What Factors Affect Thyroid Cancer Survival?

Two major factors affect thyroid cancer survival. The first is the type of thyroid cancer present in the patient. Thyroid malignancies arising from different tissues have very different prognoses. The second major factor affecting survival is how far the cancer has progressed at the time of diagnosis. Disease that has spread throughout the body is much harder to eradicate than localized disease.

Perhaps the most important factor affecting thyroid cancer survival is the variety found in the patient. Identifying the type of thyroid cancer present depends on a number of investigative studies because the appearance of the lump found on physical examination of the thyroid is a nonspecific sign that does not point to a specific cancer. Often, an ultrasound imaging study, which uses sound waves to evaluate underlying structures, provides clues regarding the type of thyroid cancer present. Final determination of the cancer subtype often relies on examination of a sample of the mass by microscope.

Fortunately, the most common type of thyroid cancer is also the type with the best prognosis. Papillary adenocarcinoma, also called papillary thyroid cancer, accounts for over 70 percent of thyroid cancer diagnosed in adults and children. The five-year survival for this type of cancer is over 95 percent.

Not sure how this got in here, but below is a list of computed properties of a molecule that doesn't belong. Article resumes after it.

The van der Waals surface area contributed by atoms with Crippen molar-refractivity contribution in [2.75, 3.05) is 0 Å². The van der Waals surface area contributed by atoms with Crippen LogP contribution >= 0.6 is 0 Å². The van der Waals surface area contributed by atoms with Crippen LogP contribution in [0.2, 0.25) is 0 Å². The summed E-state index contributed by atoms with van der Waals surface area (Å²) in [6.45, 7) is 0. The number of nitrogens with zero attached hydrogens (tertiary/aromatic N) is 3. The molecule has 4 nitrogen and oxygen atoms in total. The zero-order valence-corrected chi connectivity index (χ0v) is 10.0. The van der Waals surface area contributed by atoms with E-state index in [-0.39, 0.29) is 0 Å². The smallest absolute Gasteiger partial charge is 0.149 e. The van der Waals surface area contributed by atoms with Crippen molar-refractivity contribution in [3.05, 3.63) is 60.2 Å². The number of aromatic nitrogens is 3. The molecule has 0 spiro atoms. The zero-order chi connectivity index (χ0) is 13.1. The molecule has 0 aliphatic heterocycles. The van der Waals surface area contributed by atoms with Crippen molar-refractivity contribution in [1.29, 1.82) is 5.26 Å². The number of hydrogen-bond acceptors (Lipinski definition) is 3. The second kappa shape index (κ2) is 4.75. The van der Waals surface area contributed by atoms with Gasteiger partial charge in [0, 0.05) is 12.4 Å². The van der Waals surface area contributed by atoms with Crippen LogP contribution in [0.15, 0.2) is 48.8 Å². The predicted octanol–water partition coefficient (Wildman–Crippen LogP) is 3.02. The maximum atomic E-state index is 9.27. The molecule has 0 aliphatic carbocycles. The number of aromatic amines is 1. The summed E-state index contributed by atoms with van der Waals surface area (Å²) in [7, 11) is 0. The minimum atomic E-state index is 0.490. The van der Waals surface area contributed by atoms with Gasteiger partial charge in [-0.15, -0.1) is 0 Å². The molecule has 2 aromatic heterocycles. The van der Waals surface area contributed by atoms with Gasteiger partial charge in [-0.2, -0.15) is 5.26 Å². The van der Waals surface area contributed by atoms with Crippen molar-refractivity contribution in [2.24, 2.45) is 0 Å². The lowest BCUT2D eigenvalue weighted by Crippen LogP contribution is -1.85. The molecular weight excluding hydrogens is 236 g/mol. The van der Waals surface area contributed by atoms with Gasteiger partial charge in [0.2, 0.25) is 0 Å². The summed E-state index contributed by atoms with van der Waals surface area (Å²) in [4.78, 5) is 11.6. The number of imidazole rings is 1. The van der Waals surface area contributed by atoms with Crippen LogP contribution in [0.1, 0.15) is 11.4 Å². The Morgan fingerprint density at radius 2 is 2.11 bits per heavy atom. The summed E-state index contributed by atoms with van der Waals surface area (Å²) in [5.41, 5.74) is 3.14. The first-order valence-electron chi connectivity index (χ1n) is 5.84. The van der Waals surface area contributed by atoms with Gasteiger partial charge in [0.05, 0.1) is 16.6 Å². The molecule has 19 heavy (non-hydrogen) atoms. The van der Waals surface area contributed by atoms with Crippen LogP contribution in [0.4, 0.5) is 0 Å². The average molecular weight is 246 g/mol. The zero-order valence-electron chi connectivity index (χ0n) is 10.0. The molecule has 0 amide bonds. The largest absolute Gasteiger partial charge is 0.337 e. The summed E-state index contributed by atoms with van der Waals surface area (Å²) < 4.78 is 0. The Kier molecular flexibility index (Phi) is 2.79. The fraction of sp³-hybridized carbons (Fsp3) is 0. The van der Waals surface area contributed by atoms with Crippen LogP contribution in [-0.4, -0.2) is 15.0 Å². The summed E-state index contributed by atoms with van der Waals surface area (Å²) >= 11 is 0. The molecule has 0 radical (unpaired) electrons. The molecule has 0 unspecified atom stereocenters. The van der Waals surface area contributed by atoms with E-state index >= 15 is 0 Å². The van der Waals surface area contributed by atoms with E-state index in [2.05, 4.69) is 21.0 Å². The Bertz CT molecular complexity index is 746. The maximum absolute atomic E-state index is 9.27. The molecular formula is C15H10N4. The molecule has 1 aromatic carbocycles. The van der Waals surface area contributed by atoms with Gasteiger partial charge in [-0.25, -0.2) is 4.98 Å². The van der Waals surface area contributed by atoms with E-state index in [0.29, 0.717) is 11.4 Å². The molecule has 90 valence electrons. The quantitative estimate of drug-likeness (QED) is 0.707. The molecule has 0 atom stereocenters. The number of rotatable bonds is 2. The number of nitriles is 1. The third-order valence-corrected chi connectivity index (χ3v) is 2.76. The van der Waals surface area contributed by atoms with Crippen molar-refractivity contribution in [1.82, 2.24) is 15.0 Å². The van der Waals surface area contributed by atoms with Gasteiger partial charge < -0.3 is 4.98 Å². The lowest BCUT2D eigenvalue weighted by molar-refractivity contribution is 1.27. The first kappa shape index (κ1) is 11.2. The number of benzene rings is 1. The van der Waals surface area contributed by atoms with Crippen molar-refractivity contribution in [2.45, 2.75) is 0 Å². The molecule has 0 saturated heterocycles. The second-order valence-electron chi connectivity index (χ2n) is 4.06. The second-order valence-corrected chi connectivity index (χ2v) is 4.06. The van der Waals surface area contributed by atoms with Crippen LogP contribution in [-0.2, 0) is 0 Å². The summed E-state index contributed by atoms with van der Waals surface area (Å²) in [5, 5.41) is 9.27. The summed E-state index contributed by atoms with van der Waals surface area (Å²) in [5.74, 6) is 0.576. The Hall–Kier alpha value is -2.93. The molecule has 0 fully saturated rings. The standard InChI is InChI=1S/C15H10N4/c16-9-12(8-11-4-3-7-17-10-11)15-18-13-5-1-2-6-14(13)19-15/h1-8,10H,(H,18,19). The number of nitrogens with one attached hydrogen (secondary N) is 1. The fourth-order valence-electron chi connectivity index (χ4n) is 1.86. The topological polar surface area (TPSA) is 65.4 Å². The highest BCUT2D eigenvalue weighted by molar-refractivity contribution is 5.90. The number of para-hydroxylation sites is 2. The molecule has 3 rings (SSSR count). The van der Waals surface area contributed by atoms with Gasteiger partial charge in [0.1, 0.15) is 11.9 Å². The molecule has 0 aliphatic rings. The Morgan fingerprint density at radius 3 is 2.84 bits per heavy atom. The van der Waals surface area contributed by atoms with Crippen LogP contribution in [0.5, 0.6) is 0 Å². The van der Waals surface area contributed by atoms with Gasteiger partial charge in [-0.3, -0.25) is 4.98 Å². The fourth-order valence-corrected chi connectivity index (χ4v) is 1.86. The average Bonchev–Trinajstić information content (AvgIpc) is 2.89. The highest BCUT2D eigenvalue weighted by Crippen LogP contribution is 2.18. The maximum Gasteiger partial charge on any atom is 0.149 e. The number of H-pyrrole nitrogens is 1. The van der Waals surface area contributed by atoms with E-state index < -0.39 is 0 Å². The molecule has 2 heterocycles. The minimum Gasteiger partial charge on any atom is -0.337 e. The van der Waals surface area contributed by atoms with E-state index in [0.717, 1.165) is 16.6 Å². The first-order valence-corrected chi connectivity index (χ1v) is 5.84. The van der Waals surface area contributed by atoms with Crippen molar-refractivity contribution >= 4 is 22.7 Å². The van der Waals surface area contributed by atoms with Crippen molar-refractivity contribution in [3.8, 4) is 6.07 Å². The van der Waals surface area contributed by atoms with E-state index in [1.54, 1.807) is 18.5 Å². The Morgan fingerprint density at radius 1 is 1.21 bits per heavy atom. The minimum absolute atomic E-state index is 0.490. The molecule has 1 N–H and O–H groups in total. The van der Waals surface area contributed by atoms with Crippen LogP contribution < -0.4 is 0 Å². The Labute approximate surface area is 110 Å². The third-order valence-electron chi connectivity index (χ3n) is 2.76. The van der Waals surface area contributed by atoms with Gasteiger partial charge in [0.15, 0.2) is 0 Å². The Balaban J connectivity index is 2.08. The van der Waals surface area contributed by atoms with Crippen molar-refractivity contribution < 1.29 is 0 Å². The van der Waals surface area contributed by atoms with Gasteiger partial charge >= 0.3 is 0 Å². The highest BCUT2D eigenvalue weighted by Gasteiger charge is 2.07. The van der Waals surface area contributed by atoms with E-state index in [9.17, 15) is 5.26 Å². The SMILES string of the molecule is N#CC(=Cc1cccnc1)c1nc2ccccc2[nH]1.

Follicular carcinoma of the thyroid has an intermediate prognosis. It spreads more easily than papillary thyroid cancer because it invades blood vessels, and can travel to distant locations. Five-year survival rates are approximately 90 percent.

Thyroid cancer survival rates are decreased in some other, rarer varieties. Medullary thyroid cancer is often associated with certain genetic conditions, and is typically difficult to treat. Anaplastic thyroid cancer generally affects older women, grows rapidly, and has high mortality rates. Lymphoma of the thyroid can also be seen in some cases, and the prognosis for this disease is poor.

Another important factor that influences thyroid cancer survival is how extensive the disease is at the time of diagnosis. Patients with a small mass that has not invaded outside of the thyroid have the best prognosis. Other cancers that have grown throughout the thyroid and have infiltrated surrounding structures are harder to treat, and are associated with a worse prognosis. Thyroid malignancies can spread to the lymph nodes through the lymphatic system, and patients who have cancer in nearby lymph nodes also fare poorly. The worst prognosis is typically reserved for the patients who have metastatic cancer, which means that the cancer has spread into the blood and started to grow in distant organs.



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